3 Keys For Maximizing The Value Of Video Footage

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Getting maximum value from video of a controversial use-of-force encounter may require more than just viewing raw footage as it comes from the camera. In fact, three extra steps are often the keys that allow investigators and other interested parties to unlock critical secrets “hidden” in recordings that may not be evident at first glance, according to Dr. Bill Lewinski, executive director of the Force Science Institute.

Lewinski itemizes these as part of a new block of instruction on body cameras that’s now included in the certification course on Force Science Analysis. They will also be explored in the wealth of unique instructional material in the special two-day course on body cams coming up at the Force Science Training Center in November. (That course is sold out but due to enthusiastic demand repeats are being scheduled and will be announced soon.)

“To fully understand the human dynamics and an officer’s decision-making in a force incident you may need to take video apart frame by frame,” Lewinski says. “That’s true whether the footage is from a body camera, a dash cam, a security camera, a camcorder, or a cell phone. In fact, the more video you have from different sources, the better off you may be.”

Here’s the procedure he recommends:
  1. Determine the frame rate. Video, which appears to record a continuous stream of action, is really a series of snapshots taken at timed intervals that vary radically among camera types. “Some dash cams film at 8 frames a second, some security cameras at 4 frames a second, body cams at about 30 frames a second–or a different snapshot every 1/30 of a second,” Lewinski explains.

    “When it comes to force dynamics,” he says, “split seconds matter.” Cameras with slow frame rates, for example, may actually miss recording critical moments of action.

    In one case Lewinski analyzed, an officer was accused of excessive force for throwing an arrestee against the side of a car. The officer claimed the suspect tripped him, causing them both to fall against the vehicle. The security camera that captured the action recorded at only 4 frames a second, and Lewinski was able to establish from a second camera positioned at a different angle but also recording at 4 frames a second that the flick of the suspect’s foot tripping the officer was fast enough that it occurred between frames and thus was not caught on the first camera.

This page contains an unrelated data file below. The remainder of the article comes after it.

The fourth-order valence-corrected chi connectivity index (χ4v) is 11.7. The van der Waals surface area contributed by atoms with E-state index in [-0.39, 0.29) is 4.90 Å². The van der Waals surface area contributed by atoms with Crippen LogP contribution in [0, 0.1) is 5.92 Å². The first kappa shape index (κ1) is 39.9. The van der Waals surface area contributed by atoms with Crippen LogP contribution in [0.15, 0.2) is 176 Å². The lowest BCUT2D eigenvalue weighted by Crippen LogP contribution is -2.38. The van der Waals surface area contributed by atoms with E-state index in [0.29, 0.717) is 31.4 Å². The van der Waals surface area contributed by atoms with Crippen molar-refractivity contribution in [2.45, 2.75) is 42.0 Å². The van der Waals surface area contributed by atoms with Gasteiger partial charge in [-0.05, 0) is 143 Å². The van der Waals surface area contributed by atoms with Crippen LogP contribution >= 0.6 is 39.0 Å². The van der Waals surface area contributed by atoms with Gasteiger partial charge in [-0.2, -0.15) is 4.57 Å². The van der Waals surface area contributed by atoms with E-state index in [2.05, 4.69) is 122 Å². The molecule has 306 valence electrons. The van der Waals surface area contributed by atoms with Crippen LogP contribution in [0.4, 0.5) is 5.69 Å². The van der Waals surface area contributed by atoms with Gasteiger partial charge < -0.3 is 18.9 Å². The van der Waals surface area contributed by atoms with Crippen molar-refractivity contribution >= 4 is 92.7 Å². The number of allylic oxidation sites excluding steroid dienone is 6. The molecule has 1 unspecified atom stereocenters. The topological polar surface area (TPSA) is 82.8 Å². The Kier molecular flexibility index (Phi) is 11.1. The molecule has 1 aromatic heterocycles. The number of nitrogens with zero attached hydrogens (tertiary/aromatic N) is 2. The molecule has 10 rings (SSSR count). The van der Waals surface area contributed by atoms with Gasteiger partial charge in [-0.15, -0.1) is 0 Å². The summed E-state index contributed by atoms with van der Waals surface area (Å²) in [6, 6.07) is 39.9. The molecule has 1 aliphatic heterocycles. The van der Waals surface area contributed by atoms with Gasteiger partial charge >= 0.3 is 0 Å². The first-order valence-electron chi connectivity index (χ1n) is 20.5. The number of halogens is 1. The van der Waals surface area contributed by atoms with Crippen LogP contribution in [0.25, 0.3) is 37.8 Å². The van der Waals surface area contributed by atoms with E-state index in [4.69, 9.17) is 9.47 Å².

“Knowing frame rates is also essential for accurately syncing footage from different cameras,” Lewinski says. Computer programs are available for establishing speeds when camera ratings are unknown and for double-checking manufacturers’ claims, he says.

  2. Time-stamp all videos. “Free computer programs that can be downloaded from the Internet will impose time-stamps on digital video to one-hundredths of a second,” Lewinski says. “When the recording is advanced or repeated frame by frame, the viewer can then more clearly see and understand just how incredibly fast action and reaction can occur in a force situation.

    “A classic example is the mere flicker of time it takes a subject to turn from a face-on, threatening posture to a position of flight–much faster than an officer who had made the decision to shoot can possibly realize what has changed and prevent shooting the suspect in a different position. Being able to see that actually timed out on video can be a very powerful illustration.

    “Time-stamping helps investigators analyze what happened in fractions of a second. We also strongly encourage that to fully analyze a video, key images be freeze-framed to clearly illustrate important moments and decision points.”

  3. Coordinate all available cameras. Time-stamping and frame-rating should lead to a syncing of images of an incident from all available cameras in a split-screen display. “Now,” Lewinski says, “you have the ability to view the same precise moments of action from a variety of vantage points, matched to fractions of a second.

    “Lighting may differ from camera to camera. Blurred images on one may be clear on another. Differences in angle may be revealing.”

    Lewinski recalls a case in which an officer was accused of smashing a suspect in the head with a closed fist. On poorly illuminated video from one camera, he looked guilty as charged. But other footage, synced frame to frame and benefitting from reflected light and a different angle, revealed that the officer actually had reached with an open hand to apply a cupping control technique to the back of the suspect’s neck. “With that,” Lewinski says, “he was able to challenge the accusation against him.”

In summary, Lewinski told Force Science News, “Working with video recordings can be very complex but they can be critical to properly interpreting a use-of-force event. The world captured by video is not necessarily the sum total of reality. Investigators of officer-involved shootings need to know how to maximize the benefits of this increasingly prevalent tool and avoid its pitfalls. That’s why we’re focusing special training on this important subject.”

Lewinski will offer more observations on video issues at the upcoming annual training conference of the Illinois Homicide Investigators Assn. On Oct. 21 he will conduct two three-hour sessions on “Force Science and Body Cameras,” which will explore critical technological and human performance factors to keep in mind when analyzing video footage as part of an OIS investigation.

The conference will be held Oct. 19-21 at the Westin Hotel and Conference Center in Itasca, IL, a suburb of Chicago. For more information, contact the association at: ILHIA@comcast.net or check the group’s website: www.ilhia.com

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